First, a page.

Funding from the Universal Service Fund has also helped to set up free WiFi in 50 public spaces across 36 municipalities at the end of 2014. In these areas, people can access key public services, contact their families, or complete their studies at no personal cost. By the end of this year, we will provide this service to another 70 public spaces in 60 municipalities. As this programme rolls out, we aim to bring the benefits of the Internet to the whole country.
Digital Divide Progress Report: 15 Year Review
“The ICT industry has experienced incredible growth over the past 15 years. In 2000, there were 400 million global Internet users; today there are 3.2 billion. There are more than 7 billion mobile cellular subscriptions worldwide today, up from 738 million in 2000. (…)These new figures not only show the rapid technological progress made to date, but also help us to identify those being left behind in the rapidly evolving digital economy, as well as areas where ICT investment is needed most.” Excerpt from ITU Blog, Digital Divide Progress Report: 15 Year Review. Read the full blog here.
The Next Generation
Young people are key to closing the digital divide in Paraguay. They are avid consumers of ICTs; ITU’s 2013 Measuring the Information Society Report noted a youth Internet penetration rate of 53.9 per cent in Paraguay. Furthermore, 19.5 per cent of the total youth in Paraguay are digital natives, meaning that they have five or more years of experience online. We must now build on this and empower the next generation to become a driving force for ICT growth in Paraguay.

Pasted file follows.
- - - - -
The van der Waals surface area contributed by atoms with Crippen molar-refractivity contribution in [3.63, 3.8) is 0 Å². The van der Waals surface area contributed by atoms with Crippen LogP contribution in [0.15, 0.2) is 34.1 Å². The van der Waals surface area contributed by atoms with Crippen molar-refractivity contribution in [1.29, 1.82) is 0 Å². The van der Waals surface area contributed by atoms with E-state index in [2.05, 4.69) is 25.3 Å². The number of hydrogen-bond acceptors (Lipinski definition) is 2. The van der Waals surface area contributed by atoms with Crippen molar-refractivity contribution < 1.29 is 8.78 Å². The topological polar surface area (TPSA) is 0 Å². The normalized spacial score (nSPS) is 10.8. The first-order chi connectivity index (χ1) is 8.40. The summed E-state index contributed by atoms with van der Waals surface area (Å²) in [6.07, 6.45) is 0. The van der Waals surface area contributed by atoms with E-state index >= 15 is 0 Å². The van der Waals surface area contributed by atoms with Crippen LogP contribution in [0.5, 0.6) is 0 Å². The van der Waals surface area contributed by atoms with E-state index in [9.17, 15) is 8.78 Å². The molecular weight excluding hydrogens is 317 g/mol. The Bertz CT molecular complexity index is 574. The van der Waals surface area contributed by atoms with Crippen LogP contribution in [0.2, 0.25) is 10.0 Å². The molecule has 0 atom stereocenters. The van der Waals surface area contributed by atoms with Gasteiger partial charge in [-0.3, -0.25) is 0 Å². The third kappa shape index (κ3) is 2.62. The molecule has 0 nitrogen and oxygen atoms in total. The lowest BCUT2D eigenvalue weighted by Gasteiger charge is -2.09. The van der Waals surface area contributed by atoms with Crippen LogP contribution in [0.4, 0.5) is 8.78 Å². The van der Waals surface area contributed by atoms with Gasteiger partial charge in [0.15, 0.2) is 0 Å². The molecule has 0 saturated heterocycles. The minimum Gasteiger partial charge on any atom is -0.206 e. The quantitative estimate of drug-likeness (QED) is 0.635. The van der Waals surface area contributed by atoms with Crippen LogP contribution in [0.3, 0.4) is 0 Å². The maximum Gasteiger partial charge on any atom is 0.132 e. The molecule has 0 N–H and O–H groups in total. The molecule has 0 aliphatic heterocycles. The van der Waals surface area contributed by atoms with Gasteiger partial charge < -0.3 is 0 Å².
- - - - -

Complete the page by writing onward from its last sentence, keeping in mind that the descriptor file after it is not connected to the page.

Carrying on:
At present, CONATEL in coordination with other institutions such as the Secretaría Nacional de Tecnologías de la Información y la Comunicación (SENATICs), is preparing to implement the 2016-2020 National Broadband Plan. A key focus will be on boosting young people’s ICT education and training to provide greater opportunities to access a first job and develop their talents. Additionally, the Universal Service Fund has subsidized connectivity to 123 educational institutions and centres run by the Ministry of Education and Culture, corresponding to 28 municipalities in various parts of the country.
Providing broadband connectivity in public spaces and educational institutions, complemented by a better ICT education, will lay the foundations for youth to interact with each other and their communities and allow them to fully exercise their citizenship. This, in turn, will ensure that they have the capacity and ability to reap the benefits of a global digital economy.
In an era where the rapidly evolving ICT sector increasingly permeates all aspects of society, we cannot afford to maintain our position on the ‘wrong side’ of the digital divide. Increasing ICT access and affordability is vital for both the quality of life for my fellow citizens and Paraguay’s place in the digital economy.
This will take time, internationally coordinated efforts, and patience. As Chairperson of CONATEL and a citizen of Paraguay, I am ready to take on this challenge.